A molecular analysis of the mechanisms of weak acid inhibition in Escherichia coli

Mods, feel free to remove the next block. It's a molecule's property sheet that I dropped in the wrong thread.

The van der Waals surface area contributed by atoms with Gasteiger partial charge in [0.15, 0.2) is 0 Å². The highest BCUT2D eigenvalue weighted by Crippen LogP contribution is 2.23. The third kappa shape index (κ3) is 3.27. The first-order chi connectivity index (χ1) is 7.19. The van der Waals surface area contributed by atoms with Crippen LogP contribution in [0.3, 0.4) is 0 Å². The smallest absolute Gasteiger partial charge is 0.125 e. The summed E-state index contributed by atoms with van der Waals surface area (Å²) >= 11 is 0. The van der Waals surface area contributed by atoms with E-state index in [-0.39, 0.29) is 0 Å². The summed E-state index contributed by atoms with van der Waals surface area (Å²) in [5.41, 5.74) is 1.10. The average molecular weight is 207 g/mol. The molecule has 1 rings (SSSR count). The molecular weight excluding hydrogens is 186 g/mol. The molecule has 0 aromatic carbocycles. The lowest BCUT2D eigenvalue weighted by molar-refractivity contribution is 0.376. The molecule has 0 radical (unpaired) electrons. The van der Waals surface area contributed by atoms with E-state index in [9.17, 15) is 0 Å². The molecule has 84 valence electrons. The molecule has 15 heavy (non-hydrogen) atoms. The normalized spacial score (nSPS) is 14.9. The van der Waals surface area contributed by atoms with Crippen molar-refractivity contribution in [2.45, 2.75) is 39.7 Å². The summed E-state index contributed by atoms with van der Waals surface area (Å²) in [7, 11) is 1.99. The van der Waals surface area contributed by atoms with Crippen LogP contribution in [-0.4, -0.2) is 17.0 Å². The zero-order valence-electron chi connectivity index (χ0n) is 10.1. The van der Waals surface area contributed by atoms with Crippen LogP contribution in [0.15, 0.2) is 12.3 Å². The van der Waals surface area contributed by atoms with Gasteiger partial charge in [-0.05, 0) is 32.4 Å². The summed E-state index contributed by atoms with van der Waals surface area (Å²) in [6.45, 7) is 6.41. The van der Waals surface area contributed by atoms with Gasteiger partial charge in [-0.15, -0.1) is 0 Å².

Weak acids are commonly used in the food industry as food preservatives however a complete understanding of their mode of action is not available. This study aimed to gain an understanding of the inhibitory mechanisms of two weak acids: sodium acetate and sodium benzoate. The ability of these weak acids to perturb the internal pH of cells was determined, a phenomenon previously shown as a mode of action of weak acids. However, changes in pHi alone were not sufficient in explaining the growth inhibition observed with sodium acetate, suggesting that the weak acid anion may also contribute to growth inhibition. The effect of the accumulation of was weak acid anions was found to be a reduction of cellular amino acid pools, mainly glutamate. When cells were transferred from medium containing weak acid to acid-free medium, recovery of internal pH was shown to be dependent on glutamate synthesis. The relieving effects of methionine on weak acid inhibition were also investigated. The aim of this section of the study was to identify the mechanism by which methionine resulted in relief of weak acid inhibition. It was found that addition of weak acid resulted in a 16-fold increase of the intracellular concentrations of homocysteine. This methionine precursor has been shown to act as a competitive inhibitor of methionine for methyl-tRNA-synthetase. Addition of methionine is therefore proposed to reduce weak acid inhibition by reducing homocysteine pools by feedback inhibition and by out-competing the intermediate.